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He was a World War II hero and the consummate practitioner of his art, but out of costume he may not look familiar.

This year marks the centenary of French Jewish mime Marcel Marceau, whose Yiddishkeit in performance has until recently been clouded by a certain elusiveness.

Marceau’s activities in the Resistance included using mime to teach the Jewish children he was smuggling out of France how to communicate silently. These actions became widely known after he gave a speech accepting the Raoul Wallenberg Medal in 2001.

At the time, Marceau revealed that he opted for mime as a silent response to wartime tragedies, including the murder of his father at Auschwitz. So although such beloved routines as “The Cage,” “Walking Against the Wind” and “The Mask Maker,” as well as “Youth, Maturity, Old Age and Death,” were not overtly Jewish, a subliminal or subconscious issue of identity might have been at play.

Marceau, born Mangel, of Romanian and Polish Jewish origin, had previously only given fans an inkling of his heroism during World War II. In a 1968 interview with the Kenyon Review, he mentioned after noting his father’s fate in Auswitch: “I helped smuggle children into Switzerland. I was in the Resistance — and the liberation of Paris.”

Marcel considered himself “not a Jewish character.” Although he claimed to “respect” the “history and suffering” of the Jewish people, he had universal aspirations for his art. That said, the fact that he was “born a Jew and was in the underground” influenced his work, he said. Marceau’s artistic ambitions ostensibly transcended religion.

Marceau’s daughters recently published a brief autobiographical text by their father, written sometime before his untimely death at a French racetrack on Yom Kippur in 2007. The memoir covers the first 29 years of his life, reaffirming Marceau’s avowal that his choice of silence was inspired by the brutal disappearance of his father.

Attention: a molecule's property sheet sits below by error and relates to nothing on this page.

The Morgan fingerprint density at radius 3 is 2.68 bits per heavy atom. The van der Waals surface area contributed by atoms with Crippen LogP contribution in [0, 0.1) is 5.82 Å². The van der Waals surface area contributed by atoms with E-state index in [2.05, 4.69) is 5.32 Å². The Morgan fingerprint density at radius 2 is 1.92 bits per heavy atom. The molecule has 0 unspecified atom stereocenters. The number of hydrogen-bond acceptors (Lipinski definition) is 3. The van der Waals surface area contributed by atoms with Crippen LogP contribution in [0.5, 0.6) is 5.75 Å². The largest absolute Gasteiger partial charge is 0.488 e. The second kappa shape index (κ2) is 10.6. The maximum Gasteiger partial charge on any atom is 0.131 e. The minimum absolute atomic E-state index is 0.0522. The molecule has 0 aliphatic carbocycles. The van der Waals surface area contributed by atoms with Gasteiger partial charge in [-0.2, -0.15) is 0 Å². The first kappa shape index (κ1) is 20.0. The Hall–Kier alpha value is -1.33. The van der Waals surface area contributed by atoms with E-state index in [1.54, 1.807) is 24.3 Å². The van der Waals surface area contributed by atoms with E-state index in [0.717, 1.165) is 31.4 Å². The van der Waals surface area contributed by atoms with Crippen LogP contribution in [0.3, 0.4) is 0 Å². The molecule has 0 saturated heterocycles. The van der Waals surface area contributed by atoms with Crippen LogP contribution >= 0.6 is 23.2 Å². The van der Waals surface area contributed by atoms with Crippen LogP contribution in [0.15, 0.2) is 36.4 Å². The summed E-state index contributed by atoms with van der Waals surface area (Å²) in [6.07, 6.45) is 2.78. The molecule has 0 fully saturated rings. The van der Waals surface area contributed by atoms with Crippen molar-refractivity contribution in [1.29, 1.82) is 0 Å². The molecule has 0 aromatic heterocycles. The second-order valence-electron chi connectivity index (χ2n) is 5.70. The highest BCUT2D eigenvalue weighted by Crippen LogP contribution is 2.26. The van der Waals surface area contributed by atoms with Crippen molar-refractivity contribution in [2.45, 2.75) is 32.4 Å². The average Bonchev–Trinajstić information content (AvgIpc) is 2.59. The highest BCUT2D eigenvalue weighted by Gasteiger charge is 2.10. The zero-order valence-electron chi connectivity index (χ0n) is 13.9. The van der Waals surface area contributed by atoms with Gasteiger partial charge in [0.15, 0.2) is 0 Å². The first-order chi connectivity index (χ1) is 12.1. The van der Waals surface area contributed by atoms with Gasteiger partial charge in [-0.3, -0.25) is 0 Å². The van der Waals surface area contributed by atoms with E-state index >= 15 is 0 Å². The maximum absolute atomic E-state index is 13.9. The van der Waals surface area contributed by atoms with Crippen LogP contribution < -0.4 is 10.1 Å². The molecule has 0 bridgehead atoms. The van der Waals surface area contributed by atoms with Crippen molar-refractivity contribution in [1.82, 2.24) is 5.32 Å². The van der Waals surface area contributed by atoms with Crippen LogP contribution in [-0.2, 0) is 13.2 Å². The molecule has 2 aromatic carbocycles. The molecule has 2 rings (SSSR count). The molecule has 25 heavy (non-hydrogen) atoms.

Marceau’s book also evokes his idyllic Jewish childhood in Alsace, before the rise of antisemitism and the German invasion, which caused his family to flee to West-Central France.

Marceau, who spent his last years ailing and no longer able to tour, died in debt. To settle his estate in 2009, a French court ordered the public auction of his belongings, some of which were purchased by his friends and admirers, hoping to convince the French Ministry of Culture that a proposed museum of mime, a long-time French art, would be an appropriate place to display them. This plan has yet to win bureaucratic support in France.

To celebrate his centenary, Marcel Marceau may best be commemorated by recalling the words of former Grand Rabbi of France René-Samuel Sirat, who read the Kaddish at his burial, informing the attendees that Marceau “always defined himself as a citizen of the world, with Jewish roots.”

Source: The full content of this article by Benjamin Ivry can be viewed in The Forward 15th August 15 2023 and is reprinted by Plus 67J Media.


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